State of the Eastern Cape: 5 things worth knowing

2012-02-17 11:53

City Press’s Eastern Cape correspondent Sabelo Skiti notes five key points from Premier Noxolo Kiviet’s state of the province address.

1. Strengthening education and building skills
As part of government’s plan to eradicate all mud schools and inadequate structures in the province, as compelled by a court order, only 49 out of 395 schools would be constructed this year.

The government had earmarked R6.2 billion for this work, which includes the construction of schools where pupils were taught in private homesteads.

Kiviet announced that special attention would be paid to strengthening management and administrative capacity within the embattled department.

The premier conceded it would be impossible for the government to have control over whether further disruptions to learning would take place as a result of industrial action.

She also rubbished claims attributed to Basic Education Minister Angie Motshekga that national intervention had failed because of non-cooperation from the province.

2. Job creation and boosting the economy
The unemployment rate in Eastern Cape has dropped from 29.9 to 27.1%.

The government has embarked on expansion and diversification of manufacturing in the province to boost job creation.

While 110 472 expanded public works programme jobs (against a target of 94 504) were created last year, this year’s target is to create 116 958 work opportunities.

Kiviet announced that the province’s two industrial development zones – Ngqura and East London – have brought in private investment to the tune of R11 billion in various sectors in the province.

A total of R3 billion of this money is meant for two renewable energy projects.

3. Building social and economic infrastructure
An amount of R103 billion will be spent on key infrastructural development programmes for the province.

And among these being several water infrastructure developments, including seawater desalination in Port Elizabeth and Port Alfred, the rehabilitation of water irrigation schemes in former homelands, construction of the Umzimvubu Dam and another dam at the upper Orange River.

In line with President Jacob Zuma’s promise to “improve the industrial and agricultural development and export capacity”, Transnet has committed more than R20 billion for the province.

Power utility Eskom is to invest R10 billion in energy infrastructure over the next six years, for improving the two metros and strengthening integration of the KwaZulu-Natal-East London line.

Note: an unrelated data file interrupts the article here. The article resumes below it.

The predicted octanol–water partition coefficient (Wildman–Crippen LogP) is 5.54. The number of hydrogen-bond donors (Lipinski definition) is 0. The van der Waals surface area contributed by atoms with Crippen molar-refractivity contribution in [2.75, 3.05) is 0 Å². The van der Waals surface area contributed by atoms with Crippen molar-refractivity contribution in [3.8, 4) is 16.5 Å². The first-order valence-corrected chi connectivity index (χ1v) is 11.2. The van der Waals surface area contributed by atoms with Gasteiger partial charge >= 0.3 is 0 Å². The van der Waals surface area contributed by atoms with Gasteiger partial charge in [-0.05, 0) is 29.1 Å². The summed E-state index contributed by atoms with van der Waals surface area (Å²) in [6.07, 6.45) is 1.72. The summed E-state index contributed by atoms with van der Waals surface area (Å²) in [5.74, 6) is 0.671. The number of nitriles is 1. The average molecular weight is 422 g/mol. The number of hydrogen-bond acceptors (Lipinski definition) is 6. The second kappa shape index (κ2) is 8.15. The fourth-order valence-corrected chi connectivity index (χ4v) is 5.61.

The KwaZulu-Natal-East London line is expected to improve supply in weak areas.

For the first time, the Alfred Nzo region would be serviced by the Eskom Eastern Cape office instead of KwaZulu-Natal as it had been the case.

Kiviet conceded that the R9 billion N2 Wild Coast improvements, which were announced 10 years ago, and were approved by national government late last year, were being stymied by legal challenges.

4 . Rural development and agrarian reports
Kiviet announced that the government’s promise to extend the rural development site project, which was started in Mhlontlo in 2009, had created 600 new jobs and provided household vegetable gardening and fencing training to 2 400 households.

Investment in agriculture infrastructure is expected to create 1 264 job opportunities this year alone.

The premier revealed that a projected R2 billion investment in the sugar beet bio-fuel hub in Cradock is expected to create 13 000 jobs in farming, harvesting, processing and transport.

The investment was made possible by the national department of rural development.

However, the establishment of the province’s Rural Development Agency, first mooted about two years ago, had not yet been established but would happen by April 1, she said.

5. Improving people’s health profile
Administratively, the provincial government was making headway in turning the department around as it received a qualified audit opinion from the Auditor-General in the 2010/11 financial year after years of disclaimers and adverse opinions.

Management of misconduct has improved, with 197 out of 254 financial misconduct cases, involving more than 700 employees and R800 million, finalised.

In a bid to further deal with rampant corruption in the health department, the ministry would be a pilot site for a new multi-agency working group under the National Treasury.

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